From day one, we have made it clear to Little Chick that it is our job to keep him safe, but it’s also what we want to do. He seems to have a good understanding of this and as he has (seemingly) grown more secure with us he has used the word more often.
Lately, he has been using ‘safe’ a lot, incorporating it into games, especially chase and hide and seek. He has also devised and instigated a game with safety at the heart of it, specifically me keeping him safe and protecting him from dangerous outsiders.
Little Chick loves the Trolls movie – in truth, it is a family favourite that we enjoyed before even meeting him. On one level, he understands that the Bergens are not villains but misunderstood creatures who haven’t experienced true happiness. But that is pretty deep and a conversation for when he’s older. On another level, he knows that the Trolls retreat to safety from the Bergen attack and this is the aspect he incorporates in his play.
Initially, he was happy to shout the warning of “Bergen!” and we would both hide from the imaginary enemy. We would then re-emerge once he deemed it safe. This has now evolved to us diving for cover in Mummy and Mama’s bed and hiding under the duvet until the danger has passed. Further, he has started encouraging me to talk with the Bergen and negotiate with him (or her – Mr and Mrs Bergen both turn up uninvited). The scene plays out like this.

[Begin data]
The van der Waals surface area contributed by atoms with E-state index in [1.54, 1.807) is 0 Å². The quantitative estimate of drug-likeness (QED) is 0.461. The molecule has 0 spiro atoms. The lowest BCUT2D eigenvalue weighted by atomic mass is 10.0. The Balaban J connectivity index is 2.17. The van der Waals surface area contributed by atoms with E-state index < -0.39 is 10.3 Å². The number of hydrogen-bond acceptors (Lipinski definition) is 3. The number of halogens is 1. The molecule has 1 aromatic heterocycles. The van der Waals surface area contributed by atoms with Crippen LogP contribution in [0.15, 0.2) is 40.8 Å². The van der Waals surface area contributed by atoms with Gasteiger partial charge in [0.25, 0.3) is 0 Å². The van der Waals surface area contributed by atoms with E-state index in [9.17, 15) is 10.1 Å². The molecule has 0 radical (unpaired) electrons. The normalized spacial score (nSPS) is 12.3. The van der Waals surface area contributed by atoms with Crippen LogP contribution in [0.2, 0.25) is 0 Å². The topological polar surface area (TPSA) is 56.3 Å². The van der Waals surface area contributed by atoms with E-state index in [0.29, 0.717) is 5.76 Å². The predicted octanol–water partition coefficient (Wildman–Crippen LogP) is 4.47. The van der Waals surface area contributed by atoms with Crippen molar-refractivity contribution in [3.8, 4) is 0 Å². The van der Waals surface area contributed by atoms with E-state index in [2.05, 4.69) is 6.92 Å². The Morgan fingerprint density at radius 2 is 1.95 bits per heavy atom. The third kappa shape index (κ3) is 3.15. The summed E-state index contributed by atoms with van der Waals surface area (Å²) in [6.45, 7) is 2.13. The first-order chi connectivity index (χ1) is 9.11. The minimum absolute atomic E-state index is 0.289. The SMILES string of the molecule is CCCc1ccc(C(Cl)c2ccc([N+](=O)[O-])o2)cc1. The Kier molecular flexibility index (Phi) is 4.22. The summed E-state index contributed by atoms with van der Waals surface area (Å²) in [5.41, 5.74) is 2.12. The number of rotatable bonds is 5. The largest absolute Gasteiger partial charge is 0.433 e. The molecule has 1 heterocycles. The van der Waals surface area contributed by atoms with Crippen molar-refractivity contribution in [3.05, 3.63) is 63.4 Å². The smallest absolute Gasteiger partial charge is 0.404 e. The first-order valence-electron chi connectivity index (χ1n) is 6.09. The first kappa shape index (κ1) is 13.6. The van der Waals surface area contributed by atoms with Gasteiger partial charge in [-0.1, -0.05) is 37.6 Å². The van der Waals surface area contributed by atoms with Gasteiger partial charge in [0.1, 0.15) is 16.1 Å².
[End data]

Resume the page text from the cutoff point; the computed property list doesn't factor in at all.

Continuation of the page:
Little Chick [breathlessly, hiding under the covers]: Bergen! Hurt me. Mummy, talk. Please.
Me [politely]: Hello, Mr Bergen. How are you? (pause while I pretend to listen to his reply) Oh, no. I won’t let you come and hurt Little Chick.
[firmly] He’s my special boy and I love him very much. I promise that I won’t let you – or anyone else – hurt him.
[still firmly but a little softer] He’s my family and I will keep him safe forever.
[firmly, think best teacher’s voice] Go away!
(Here I leave a pause for Little Chick to think about what was said and, sometimes, to regulate his breathing. I then gently stroke his hair or reassuringly place one hand on his back)
Little Chick [takes a deep breath then calmly speaks]: Safe.
Part of me worries that this is a latent memory of a real time when he was scared, but I also appreciate that it is most likely the creation of a fertile imagination. For now, I am happy to play the game and am satisfied that he feels secure enough to ask us for help and protection. Our home is his safe place and we are his safe people and we need to work hard to maintain that.